His career was closely connected to the Jesuit order. He held various musical positions within Jesuit institutions in Paris and was deeply influenced by their musical traditions.

One of Charpentier’s most famous compositions is the oratorio “Messe de Minuit pour Noël” (Midnight Mass for Christmas), which features popular Christmas carols integrated into the traditional Latin Mass.

Another famed composition is the “Te Deum,” a grand and majestic composition that has been used for ceremonial occasions, like in TV broadcasts of the European Broadcasting Union and Eurovision Network of today.

Despite his talent and contributions to music, Charpentier’s fame did not extend far beyond his lifetime. It was only in the 20th century that his music gained wider recognition and appreciation. Today, he is regarded as one of the leading French composers of the Baroque era, alongside Jean-Baptiste Lully.

15. François Couperin

François Couperin, also known as Couperin le Grand (Couperin the Great), was a French composer, harpsichordist, and organist who lived from 1668 to 1733. He was born into a distinguished lineage of musicians, and he himself became one of the leading figures of the French Baroque era.

Couperin’s career revolved primarily around his work as a composer and performer at the court of Louis XIV in Versailles. He held the position of organist at the Chapelle Royale and later became harpsichordist to the king.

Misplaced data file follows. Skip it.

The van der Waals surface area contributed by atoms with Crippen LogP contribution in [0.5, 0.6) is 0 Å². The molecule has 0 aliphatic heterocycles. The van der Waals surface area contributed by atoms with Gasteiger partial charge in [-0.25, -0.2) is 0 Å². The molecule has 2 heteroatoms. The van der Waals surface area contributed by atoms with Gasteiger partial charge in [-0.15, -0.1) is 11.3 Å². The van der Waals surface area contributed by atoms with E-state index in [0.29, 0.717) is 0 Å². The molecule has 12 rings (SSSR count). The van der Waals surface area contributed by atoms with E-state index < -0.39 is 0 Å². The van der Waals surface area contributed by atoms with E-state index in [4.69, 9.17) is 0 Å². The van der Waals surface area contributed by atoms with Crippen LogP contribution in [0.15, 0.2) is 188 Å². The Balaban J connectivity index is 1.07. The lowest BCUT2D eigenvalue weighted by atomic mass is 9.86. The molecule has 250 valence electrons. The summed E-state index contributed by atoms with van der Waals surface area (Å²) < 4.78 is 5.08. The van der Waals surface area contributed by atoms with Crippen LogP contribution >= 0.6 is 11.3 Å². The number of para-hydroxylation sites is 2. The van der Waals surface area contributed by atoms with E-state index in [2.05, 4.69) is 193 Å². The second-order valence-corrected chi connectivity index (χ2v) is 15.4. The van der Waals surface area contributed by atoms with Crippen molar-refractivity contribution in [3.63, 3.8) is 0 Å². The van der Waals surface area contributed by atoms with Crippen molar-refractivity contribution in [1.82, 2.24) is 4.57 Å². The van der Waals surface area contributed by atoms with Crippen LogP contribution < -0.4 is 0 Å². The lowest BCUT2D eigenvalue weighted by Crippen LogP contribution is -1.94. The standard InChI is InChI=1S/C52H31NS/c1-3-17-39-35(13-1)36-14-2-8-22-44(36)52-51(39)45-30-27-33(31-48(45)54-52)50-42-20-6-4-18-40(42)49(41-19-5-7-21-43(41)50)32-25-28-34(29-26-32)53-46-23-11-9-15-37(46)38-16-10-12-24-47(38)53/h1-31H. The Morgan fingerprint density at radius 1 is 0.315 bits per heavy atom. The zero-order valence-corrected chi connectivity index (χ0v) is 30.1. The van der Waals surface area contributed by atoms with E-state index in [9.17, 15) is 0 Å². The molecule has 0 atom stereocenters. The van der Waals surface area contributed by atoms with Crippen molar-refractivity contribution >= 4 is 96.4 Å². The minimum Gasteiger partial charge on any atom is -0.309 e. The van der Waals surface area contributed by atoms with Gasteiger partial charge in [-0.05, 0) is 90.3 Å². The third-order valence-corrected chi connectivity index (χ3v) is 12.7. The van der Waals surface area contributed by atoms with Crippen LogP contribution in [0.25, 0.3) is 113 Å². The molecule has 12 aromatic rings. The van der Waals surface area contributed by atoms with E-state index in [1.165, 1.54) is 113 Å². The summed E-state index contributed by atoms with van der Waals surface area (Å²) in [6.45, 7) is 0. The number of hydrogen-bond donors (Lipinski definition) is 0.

His most significant collection of harpsichord pieces is L’Art de toucher le clavecin (The Art of Playing the Harpsichord), published in 1716. This collection consists of four volumes and contains over 200 individual pieces.

Couperin’s impact extended beyond his own lifetime, influencing subsequent generations of composers. His works played a crucial role in shaping the development of French Baroque music and became a reference point for later composers, such as the earlier-mentioned Jean-Philippe Rameau.

Summing Up Our List Of Great Baroque-Period Composers

The Baroque period was a flourishing era of music, marked by the creative brilliance of composers who left an indelible impact on classical music. The composers listed here stand as towering figures of this time.

These composers, with their unique styles and profound musical contributions, shaped the Baroque period and continue to captivate audiences with their enduring legacy.

Some of these names might already be familiar to you—pieces by the likes of Bach and Handel are performed much more frequently today than those by earlier composers from the Medieval and Renaissance eras—but we hope that you might still have discovered some brilliant new music.

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Dan Farrant, the founder of Hello Music Theory, has been teaching music for over 15 years, helping hundreds of thousands of students unlock the joy of music. He graduated from The Royal Academy of Music in 2012 and then launched Hello Music Theory in 2014. He plays the guitar, piano, bass guitar and double bass and loves teaching music theory.